8. Take responsibility for your own emotional reactions. Don’t blame others. What arises from within you is the material from your own psyche. Sometimes we don’t want to take responsibility for our own material.
I know it’s tempting to blame others and get angry with them when they don’t behave the way you want them to. You feel more powerful when you’re angry or stoic. But this is not the way to genuine empowerment, nor is it the way to inner peace. It perpetuates the cycle of suffering within yourself and your family.
9. You don’t have control over changing other’s behavior. Accept that. Take responsibility for returning yourself to inner peace.
10. When there’s a conflict, don’t get quiet or blow up. After you center yourself, apologize for anything you can take responsibility for. Share what you want to do differently in the future when you get triggered.
11. Reach out to repair the relationship breach. Begin with a soft sincere voice and look directly into your partner’s eyes.
12. Tell your partner something positive … how much they mean to you … or give them a sincere compliment. Affirm them. That helps build an emotional attachment.
13. Tell them what is hurtful to you. Speak about your own emotions. Share the interpretations you made and check them out for accuracy. Don’t assume you are right. Get feedback and keep an open mind. Don’t analyze your partner and make him wrong. People tend to get defensive when you do that.
14. Invite your partner to share his feelings. Listen to understand.
15. Unless he has lots of training in communication skills, he may not take personal responsibility or listen well. Have compassion. He is doing the best he can. Listen for the heart of his pain.
16. Empathize and validate his feelings whenever you can. You don’t have to agree with his interpretations. Don’t argue about the facts or stay in your head. Express that you genuinely care about his pain.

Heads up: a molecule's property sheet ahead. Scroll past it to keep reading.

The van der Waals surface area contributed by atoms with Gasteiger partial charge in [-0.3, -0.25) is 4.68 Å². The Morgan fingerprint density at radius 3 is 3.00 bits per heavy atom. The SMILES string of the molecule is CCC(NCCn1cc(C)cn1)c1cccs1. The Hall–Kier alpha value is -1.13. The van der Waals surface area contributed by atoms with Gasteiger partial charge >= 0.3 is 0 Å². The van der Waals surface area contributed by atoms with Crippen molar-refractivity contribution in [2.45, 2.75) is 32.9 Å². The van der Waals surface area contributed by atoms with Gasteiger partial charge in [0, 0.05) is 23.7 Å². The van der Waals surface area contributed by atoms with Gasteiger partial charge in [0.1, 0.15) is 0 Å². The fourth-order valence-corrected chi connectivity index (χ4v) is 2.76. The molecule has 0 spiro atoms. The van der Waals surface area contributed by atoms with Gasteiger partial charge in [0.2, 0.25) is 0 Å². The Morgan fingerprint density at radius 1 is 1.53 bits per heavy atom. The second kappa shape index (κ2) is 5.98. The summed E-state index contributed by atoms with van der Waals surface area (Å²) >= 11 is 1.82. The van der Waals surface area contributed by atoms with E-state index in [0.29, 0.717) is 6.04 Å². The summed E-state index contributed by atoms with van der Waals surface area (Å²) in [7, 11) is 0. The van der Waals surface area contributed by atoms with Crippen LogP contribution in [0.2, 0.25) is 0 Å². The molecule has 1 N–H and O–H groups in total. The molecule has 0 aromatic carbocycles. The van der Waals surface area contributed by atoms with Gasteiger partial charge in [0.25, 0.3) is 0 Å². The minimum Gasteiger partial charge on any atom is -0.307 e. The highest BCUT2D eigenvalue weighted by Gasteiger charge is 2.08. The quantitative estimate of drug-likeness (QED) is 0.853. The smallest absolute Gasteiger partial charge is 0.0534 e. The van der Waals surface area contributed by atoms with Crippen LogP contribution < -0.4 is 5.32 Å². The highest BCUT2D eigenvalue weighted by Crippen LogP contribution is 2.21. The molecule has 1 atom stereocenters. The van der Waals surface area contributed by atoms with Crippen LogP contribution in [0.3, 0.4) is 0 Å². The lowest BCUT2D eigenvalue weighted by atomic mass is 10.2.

17. After several interchanges of listening to each other, hopefully, your hearts will be more connected. Ask: “What can I do to support you right now?” Listen to understand.
18. Make a promise to help lessen his pain. Don’t make promises you can’t keep. Do what you can.
19. Ask this question: “Would you like to know what you can do to support me right now?” Develop warmth and caring first by listening to each other.
20. Offer concrete specific suggestions. Focus on creating solutions rather than continuing to complain. Make specific requests of your partner to change his behavior. Remember, speak in a respectful, caring tone of voice.
21. You may not do any of this perfectly. Do what you can. Start with one small step. Which suggestion do you want to start with? Practice that one thing.
22. Remind yourself of your goals to do your part to build a healthy relationship. Put a post-it note on your bathroom mirror, your desk or your car dashboard. Set alarms on your smartphone. Choose a picture that symbolizes your goal and set it as wallpaper on your phone or computer. Make a sign and hang it on the door as you exit your house.
23. Be compassionate with yourself when you fail. Be compassionate with your partner. We all carry pain, and we don’t always know how to express it wisely. Practice, practice, practice. That’s what it takes to move from a white belt to a black belt karate master.
Well, there you have it. I’ve given you two blueprints. One to manage your emotional reactivity and one to repair relationship breaches. I know it’s easier said than done. It takes practice just like anything else. The more you do it, the better you’ll get at it.
Blessings to you for inner peace, wisdom and love.
Benita A Esposito, MA, Licensed Professional Counselor
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Watch these videos:
Click here to watch the video about my bestselling book: The Gifted Highly Sensitive Introvert, Wisdom for Emotional Healing and Expressing Your Radiant Authentic Self. Available on Amazon.
Click here to watch a TV interview I did about research by Dr. John Gottman on what makes masters and disasters of marriage. “Four Horsemen: Don’t Let Them Ruin Your Marriage.”